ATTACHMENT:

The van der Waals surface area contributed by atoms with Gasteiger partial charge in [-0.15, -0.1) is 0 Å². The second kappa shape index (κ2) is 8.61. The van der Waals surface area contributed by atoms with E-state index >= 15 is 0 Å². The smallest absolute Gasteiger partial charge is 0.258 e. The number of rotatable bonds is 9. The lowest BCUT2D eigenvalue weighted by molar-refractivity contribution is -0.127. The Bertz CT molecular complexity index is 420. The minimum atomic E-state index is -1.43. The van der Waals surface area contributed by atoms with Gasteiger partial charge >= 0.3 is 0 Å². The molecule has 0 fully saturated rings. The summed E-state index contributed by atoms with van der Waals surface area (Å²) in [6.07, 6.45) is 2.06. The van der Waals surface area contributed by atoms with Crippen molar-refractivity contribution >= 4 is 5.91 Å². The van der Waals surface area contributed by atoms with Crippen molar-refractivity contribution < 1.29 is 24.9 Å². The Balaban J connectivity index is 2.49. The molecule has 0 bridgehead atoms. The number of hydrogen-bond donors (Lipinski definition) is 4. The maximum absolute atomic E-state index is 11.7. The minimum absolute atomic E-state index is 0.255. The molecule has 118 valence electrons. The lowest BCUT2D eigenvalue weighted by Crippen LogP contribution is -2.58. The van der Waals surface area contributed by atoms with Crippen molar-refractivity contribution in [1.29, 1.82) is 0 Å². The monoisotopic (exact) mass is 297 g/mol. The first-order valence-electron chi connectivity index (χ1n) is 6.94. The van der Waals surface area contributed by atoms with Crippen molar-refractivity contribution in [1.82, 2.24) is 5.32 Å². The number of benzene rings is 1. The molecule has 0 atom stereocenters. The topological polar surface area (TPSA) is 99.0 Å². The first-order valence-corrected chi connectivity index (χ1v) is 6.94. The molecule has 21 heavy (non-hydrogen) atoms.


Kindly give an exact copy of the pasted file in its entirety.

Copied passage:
The van der Waals surface area contributed by atoms with Gasteiger partial charge in [-0.15, -0.1) is 0 Å². The second kappa shape index (κ2) is 8.61. The van der Waals surface area contributed by atoms with E-state index >= 15 is 0 Å². The smallest absolute Gasteiger partial charge is 0.258 e. The number of rotatable bonds is 9. The lowest BCUT2D eigenvalue weighted by molar-refractivity contribution is -0.127. The Bertz CT molecular complexity index is 420. The minimum atomic E-state index is -1.43. The van der Waals surface area contributed by atoms with Gasteiger partial charge >= 0.3 is 0 Å². The molecule has 0 fully saturated rings. The summed E-state index contributed by atoms with van der Waals surface area (Å²) in [6.07, 6.45) is 2.06. The van der Waals surface area contributed by atoms with Crippen molar-refractivity contribution >= 4 is 5.91 Å². The van der Waals surface area contributed by atoms with Crippen molar-refractivity contribution < 1.29 is 24.9 Å². The Balaban J connectivity index is 2.49. The molecule has 0 bridgehead atoms. The number of hydrogen-bond donors (Lipinski definition) is 4. The maximum absolute atomic E-state index is 11.7. The minimum absolute atomic E-state index is 0.255. The molecule has 118 valence electrons. The lowest BCUT2D eigenvalue weighted by Crippen LogP contribution is -2.58. The van der Waals surface area contributed by atoms with Crippen molar-refractivity contribution in [1.29, 1.82) is 0 Å². The monoisotopic (exact) mass is 297 g/mol. The first-order valence-electron chi connectivity index (χ1n) is 6.94. The van der Waals surface area contributed by atoms with Crippen molar-refractivity contribution in [1.82, 2.24) is 5.32 Å². The number of benzene rings is 1. The molecule has 0 atom stereocenters. The topological polar surface area (TPSA) is 99.0 Å². The first-order valence-corrected chi connectivity index (χ1v) is 6.94. The molecule has 21 heavy (non-hydrogen) atoms.